“Free” Radio 1 concert cost Hackney residents £750,000

Jay Z and Rianna performing at BBC Radio 1's Hackney Weekend 2012. Rianna - (C) BBC - Photographer:

Jay Z and Rianna performing at BBC Radio 1's Hackney Weekend 2012. Rianna - (C) BBC - Photographer: Sarah Barney - Credit: BBC

Described by the BBC as the “UK’s biggest free-ticketed event”, 100,000 people paid a £2.50 handling fee to see 100 acts perform at the Hackney Weekend across six stages, with a glittering line-up of the biggest names in pop music including Kanye West, Jay-Z, Rihanna and Nicki Minaj.

»The “free” Radio 1 mega pop concert held on Hackney Marshes last June has been branded an “utter travesty” after figures emerged showing it cost residents at least £750,000.

Radio 1’s website says the Hackney Weekend 2012 event was funded by the BBC licence fee. But figures obtained through the Freedom of Information (FOI) Act by Upper Clapton resident Paul Charman show the council tipped in £365,000 for security and fencing, £234,000 for site assembly, £85,000 for stewarding and traffic management, £35,000 for utilities and medical provision as well as £32,000 ancillary costs – equating to £751,000.

The true figure could however reach nearly a million pounds, if the £195,000 bill for repairing damage to the Marshes in the concert’s aftermath is added on.

Mr Charman requested a separate breakdown for “repair” to be included in his response, but a council spokeswoman said that cost had been included under “site assembly”.

At this stage it is impossible to tell because the council – which should have replied to Mr Charman’s FOI request three months ago – ignored his demand for all reports and accounting statements relating to financing the event, which was signed off by the council’s chief executive.

Leabridge ward Conservative Cllr Linda Kelly and Lib Dem Cazenove ward Cllr Abraham Jacobson were unaware Hackney council tax payers would foot any bill and were not consulted on the plans beforehand.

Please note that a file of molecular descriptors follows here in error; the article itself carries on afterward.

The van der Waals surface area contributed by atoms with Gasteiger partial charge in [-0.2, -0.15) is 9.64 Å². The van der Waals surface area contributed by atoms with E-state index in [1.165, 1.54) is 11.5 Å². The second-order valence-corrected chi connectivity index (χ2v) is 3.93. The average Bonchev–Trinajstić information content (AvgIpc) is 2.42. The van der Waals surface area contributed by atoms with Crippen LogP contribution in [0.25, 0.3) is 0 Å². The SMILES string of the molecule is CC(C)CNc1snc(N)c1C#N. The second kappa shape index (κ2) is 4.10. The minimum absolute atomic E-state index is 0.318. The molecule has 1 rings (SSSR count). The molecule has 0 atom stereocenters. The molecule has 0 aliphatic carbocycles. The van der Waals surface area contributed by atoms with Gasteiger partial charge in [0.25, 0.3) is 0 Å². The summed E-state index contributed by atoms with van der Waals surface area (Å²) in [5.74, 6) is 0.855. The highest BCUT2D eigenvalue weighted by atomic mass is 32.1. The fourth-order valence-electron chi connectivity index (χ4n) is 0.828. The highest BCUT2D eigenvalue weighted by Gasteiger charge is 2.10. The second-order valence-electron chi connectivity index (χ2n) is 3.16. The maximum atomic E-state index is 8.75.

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With approximately 100,000 households in the borough, each one forked out around £7.50 for the event.

The council claims the benefit of the gig to Hackney residents was £10million, based on “the value of attendees’ tickets and their expected expenditure at the event”.

But Cllr Kelly asked: “What economic benefit did people get out of a bunch of people who sat in a field and listened to music?

“Can you imagine all the jobs they could have kept going, the amount of care homes and youth facilities, can you imagine channelling that money rather than having a knees up in the park? And they justify it for two nights of people destroying the marshes, that is unbelievable.”

She continued: “If the BBC wanted to use the marshes they have paid us, it’s truly an utter travesty.

“In this day and age when people are scrimping and saving, what do we have to show for it? Although it was a good PR exercise for the council’s rag Hackney Today.”

Mr Charman, who made the FOI, said: “It’s like the Olympics, it seems like a desirable thing to have in your area, nobody asks any questions, they think it’s free, the BBC website says it’s funded by licence payers but this is clearly not the case.”

Cllr Jonathan McShane, the cabinet member for health, social care and culture, said the intention was never to make a profit out of the Hackney Weekend and that the associated costs were considered reasonable for an event of this scale.

“The concert, and the associated events for young people, were enjoyed by thousands of local people and put Hackney on the map, bringing many more millions of pounds into the borough.,” he added.

The Radio 1 Xtra Academy, a month-long educational outreach programme for young people preceded the concert at the Hackney Picturehouse, with stars like Leona Lewis, Dizzee Rascal and Plan B giving career advice to young people.

The BBC is exempt from disclosing how much the concert cost licence fee payers under the FOI Act.